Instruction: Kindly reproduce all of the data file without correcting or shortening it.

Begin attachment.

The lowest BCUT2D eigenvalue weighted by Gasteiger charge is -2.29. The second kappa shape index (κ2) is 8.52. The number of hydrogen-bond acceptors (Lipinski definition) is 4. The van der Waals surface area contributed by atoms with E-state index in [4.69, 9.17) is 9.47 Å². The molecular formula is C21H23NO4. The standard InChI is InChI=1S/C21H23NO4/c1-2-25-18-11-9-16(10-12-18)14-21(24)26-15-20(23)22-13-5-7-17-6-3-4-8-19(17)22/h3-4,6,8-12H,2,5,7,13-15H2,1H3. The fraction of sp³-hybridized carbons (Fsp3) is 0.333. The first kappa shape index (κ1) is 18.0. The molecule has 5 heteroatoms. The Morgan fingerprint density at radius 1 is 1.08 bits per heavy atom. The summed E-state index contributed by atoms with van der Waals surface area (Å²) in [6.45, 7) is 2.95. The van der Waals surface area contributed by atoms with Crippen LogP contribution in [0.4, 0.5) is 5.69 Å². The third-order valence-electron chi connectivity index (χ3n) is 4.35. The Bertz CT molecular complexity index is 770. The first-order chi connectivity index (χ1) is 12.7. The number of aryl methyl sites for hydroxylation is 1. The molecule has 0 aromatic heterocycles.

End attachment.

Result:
The lowest BCUT2D eigenvalue weighted by Gasteiger charge is -2.29. The second kappa shape index (κ2) is 8.52. The number of hydrogen-bond acceptors (Lipinski definition) is 4. The van der Waals surface area contributed by atoms with E-state index in [4.69, 9.17) is 9.47 Å². The molecular formula is C21H23NO4. The standard InChI is InChI=1S/C21H23NO4/c1-2-25-18-11-9-16(10-12-18)14-21(24)26-15-20(23)22-13-5-7-17-6-3-4-8-19(17)22/h3-4,6,8-12H,2,5,7,13-15H2,1H3. The fraction of sp³-hybridized carbons (Fsp3) is 0.333. The first kappa shape index (κ1) is 18.0. The molecule has 5 heteroatoms. The Morgan fingerprint density at radius 1 is 1.08 bits per heavy atom. The summed E-state index contributed by atoms with van der Waals surface area (Å²) in [6.45, 7) is 2.95. The van der Waals surface area contributed by atoms with Crippen LogP contribution in [0.4, 0.5) is 5.69 Å². The third-order valence-electron chi connectivity index (χ3n) is 4.35. The Bertz CT molecular complexity index is 770. The first-order chi connectivity index (χ1) is 12.7. The number of aryl methyl sites for hydroxylation is 1. The molecule has 0 aromatic heterocycles.